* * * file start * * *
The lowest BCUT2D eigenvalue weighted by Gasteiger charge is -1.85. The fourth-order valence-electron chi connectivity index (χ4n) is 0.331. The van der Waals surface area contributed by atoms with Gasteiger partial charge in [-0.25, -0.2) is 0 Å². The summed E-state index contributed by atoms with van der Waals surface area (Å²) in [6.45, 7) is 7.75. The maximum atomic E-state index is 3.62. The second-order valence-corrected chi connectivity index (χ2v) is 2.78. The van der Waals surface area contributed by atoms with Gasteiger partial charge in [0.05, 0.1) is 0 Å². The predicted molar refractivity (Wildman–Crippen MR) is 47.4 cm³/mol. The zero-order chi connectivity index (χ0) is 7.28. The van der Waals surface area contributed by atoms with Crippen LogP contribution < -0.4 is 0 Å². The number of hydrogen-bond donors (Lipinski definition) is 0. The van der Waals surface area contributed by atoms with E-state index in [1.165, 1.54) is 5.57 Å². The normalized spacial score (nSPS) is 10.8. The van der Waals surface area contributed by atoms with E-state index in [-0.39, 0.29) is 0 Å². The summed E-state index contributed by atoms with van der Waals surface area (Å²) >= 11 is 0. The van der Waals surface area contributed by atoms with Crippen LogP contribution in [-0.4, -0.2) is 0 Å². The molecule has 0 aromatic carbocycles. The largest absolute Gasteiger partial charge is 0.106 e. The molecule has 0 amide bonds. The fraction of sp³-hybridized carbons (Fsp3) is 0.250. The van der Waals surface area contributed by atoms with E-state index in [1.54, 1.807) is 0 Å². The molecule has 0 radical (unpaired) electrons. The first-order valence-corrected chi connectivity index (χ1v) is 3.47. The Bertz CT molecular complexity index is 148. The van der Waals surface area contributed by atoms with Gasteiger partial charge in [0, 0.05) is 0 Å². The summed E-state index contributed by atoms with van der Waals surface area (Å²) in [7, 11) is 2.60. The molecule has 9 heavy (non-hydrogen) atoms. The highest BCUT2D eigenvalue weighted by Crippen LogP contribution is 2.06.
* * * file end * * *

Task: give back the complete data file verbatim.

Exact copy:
The lowest BCUT2D eigenvalue weighted by Gasteiger charge is -1.85. The fourth-order valence-electron chi connectivity index (χ4n) is 0.331. The van der Waals surface area contributed by atoms with Gasteiger partial charge in [-0.25, -0.2) is 0 Å². The summed E-state index contributed by atoms with van der Waals surface area (Å²) in [6.45, 7) is 7.75. The maximum atomic E-state index is 3.62. The second-order valence-corrected chi connectivity index (χ2v) is 2.78. The van der Waals surface area contributed by atoms with Gasteiger partial charge in [0.05, 0.1) is 0 Å². The predicted molar refractivity (Wildman–Crippen MR) is 47.4 cm³/mol. The zero-order chi connectivity index (χ0) is 7.28. The van der Waals surface area contributed by atoms with Crippen LogP contribution < -0.4 is 0 Å². The number of hydrogen-bond donors (Lipinski definition) is 0. The van der Waals surface area contributed by atoms with E-state index in [1.165, 1.54) is 5.57 Å². The normalized spacial score (nSPS) is 10.8. The van der Waals surface area contributed by atoms with E-state index in [-0.39, 0.29) is 0 Å². The summed E-state index contributed by atoms with van der Waals surface area (Å²) >= 11 is 0. The van der Waals surface area contributed by atoms with Crippen LogP contribution in [-0.4, -0.2) is 0 Å². The molecule has 0 aromatic carbocycles. The largest absolute Gasteiger partial charge is 0.106 e. The molecule has 0 amide bonds. The fraction of sp³-hybridized carbons (Fsp3) is 0.250. The van der Waals surface area contributed by atoms with E-state index in [1.54, 1.807) is 0 Å². The molecule has 0 radical (unpaired) electrons. The first-order valence-corrected chi connectivity index (χ1v) is 3.47. The Bertz CT molecular complexity index is 148. The van der Waals surface area contributed by atoms with Gasteiger partial charge in [0, 0.05) is 0 Å². The summed E-state index contributed by atoms with van der Waals surface area (Å²) in [7, 11) is 2.60. The molecule has 9 heavy (non-hydrogen) atoms. The highest BCUT2D eigenvalue weighted by Crippen LogP contribution is 2.06.